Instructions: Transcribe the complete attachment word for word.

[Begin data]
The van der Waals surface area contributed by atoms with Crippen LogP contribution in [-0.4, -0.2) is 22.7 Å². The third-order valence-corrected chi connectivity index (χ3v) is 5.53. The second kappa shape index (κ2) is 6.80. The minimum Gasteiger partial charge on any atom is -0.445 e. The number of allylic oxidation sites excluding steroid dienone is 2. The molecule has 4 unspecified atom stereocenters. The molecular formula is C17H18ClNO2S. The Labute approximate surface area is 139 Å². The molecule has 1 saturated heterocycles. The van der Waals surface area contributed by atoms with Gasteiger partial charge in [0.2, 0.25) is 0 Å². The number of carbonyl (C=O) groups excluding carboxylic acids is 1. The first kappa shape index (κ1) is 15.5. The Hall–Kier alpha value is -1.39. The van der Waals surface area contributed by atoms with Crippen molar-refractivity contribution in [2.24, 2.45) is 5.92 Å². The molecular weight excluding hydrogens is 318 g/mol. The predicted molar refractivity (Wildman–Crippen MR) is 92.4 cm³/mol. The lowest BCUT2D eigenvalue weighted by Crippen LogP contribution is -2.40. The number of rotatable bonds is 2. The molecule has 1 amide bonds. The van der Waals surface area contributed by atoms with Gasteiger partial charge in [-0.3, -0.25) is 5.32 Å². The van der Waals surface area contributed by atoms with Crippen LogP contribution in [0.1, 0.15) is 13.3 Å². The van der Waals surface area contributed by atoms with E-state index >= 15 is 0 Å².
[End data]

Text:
The van der Waals surface area contributed by atoms with Crippen LogP contribution in [-0.4, -0.2) is 22.7 Å². The third-order valence-corrected chi connectivity index (χ3v) is 5.53. The second kappa shape index (κ2) is 6.80. The minimum Gasteiger partial charge on any atom is -0.445 e. The number of allylic oxidation sites excluding steroid dienone is 2. The molecule has 4 unspecified atom stereocenters. The molecular formula is C17H18ClNO2S. The Labute approximate surface area is 139 Å². The molecule has 1 saturated heterocycles. The van der Waals surface area contributed by atoms with Gasteiger partial charge in [0.2, 0.25) is 0 Å². The number of carbonyl (C=O) groups excluding carboxylic acids is 1. The first kappa shape index (κ1) is 15.5. The Hall–Kier alpha value is -1.39. The van der Waals surface area contributed by atoms with Crippen molar-refractivity contribution in [2.24, 2.45) is 5.92 Å². The molecular weight excluding hydrogens is 318 g/mol. The predicted molar refractivity (Wildman–Crippen MR) is 92.4 cm³/mol. The lowest BCUT2D eigenvalue weighted by Crippen LogP contribution is -2.40. The number of rotatable bonds is 2. The molecule has 1 amide bonds. The van der Waals surface area contributed by atoms with Gasteiger partial charge in [-0.3, -0.25) is 5.32 Å². The van der Waals surface area contributed by atoms with Crippen LogP contribution in [0.1, 0.15) is 13.3 Å². The van der Waals surface area contributed by atoms with E-state index >= 15 is 0 Å².